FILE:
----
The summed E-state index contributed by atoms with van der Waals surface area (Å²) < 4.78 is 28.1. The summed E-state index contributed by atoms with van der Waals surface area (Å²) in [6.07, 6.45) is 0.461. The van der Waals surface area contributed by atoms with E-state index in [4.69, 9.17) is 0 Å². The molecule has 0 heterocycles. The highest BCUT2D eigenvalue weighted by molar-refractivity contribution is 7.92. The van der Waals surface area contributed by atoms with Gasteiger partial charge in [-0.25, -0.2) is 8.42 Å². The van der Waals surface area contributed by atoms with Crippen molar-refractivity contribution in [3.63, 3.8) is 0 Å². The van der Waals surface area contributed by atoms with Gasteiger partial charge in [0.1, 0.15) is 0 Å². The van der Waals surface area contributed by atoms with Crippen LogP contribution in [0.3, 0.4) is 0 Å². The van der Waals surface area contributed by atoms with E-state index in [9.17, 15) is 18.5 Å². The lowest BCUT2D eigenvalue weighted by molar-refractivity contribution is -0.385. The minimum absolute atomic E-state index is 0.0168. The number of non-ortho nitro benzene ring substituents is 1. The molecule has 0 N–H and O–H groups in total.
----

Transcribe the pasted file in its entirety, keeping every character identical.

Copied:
The summed E-state index contributed by atoms with van der Waals surface area (Å²) < 4.78 is 28.1. The summed E-state index contributed by atoms with van der Waals surface area (Å²) in [6.07, 6.45) is 0.461. The van der Waals surface area contributed by atoms with E-state index in [4.69, 9.17) is 0 Å². The molecule has 0 heterocycles. The highest BCUT2D eigenvalue weighted by molar-refractivity contribution is 7.92. The van der Waals surface area contributed by atoms with Gasteiger partial charge in [-0.25, -0.2) is 8.42 Å². The van der Waals surface area contributed by atoms with Crippen molar-refractivity contribution in [3.63, 3.8) is 0 Å². The van der Waals surface area contributed by atoms with Gasteiger partial charge in [0.1, 0.15) is 0 Å². The van der Waals surface area contributed by atoms with Crippen LogP contribution in [0.3, 0.4) is 0 Å². The van der Waals surface area contributed by atoms with E-state index in [9.17, 15) is 18.5 Å². The lowest BCUT2D eigenvalue weighted by molar-refractivity contribution is -0.385. The minimum absolute atomic E-state index is 0.0168. The number of non-ortho nitro benzene ring substituents is 1. The molecule has 0 N–H and O–H groups in total.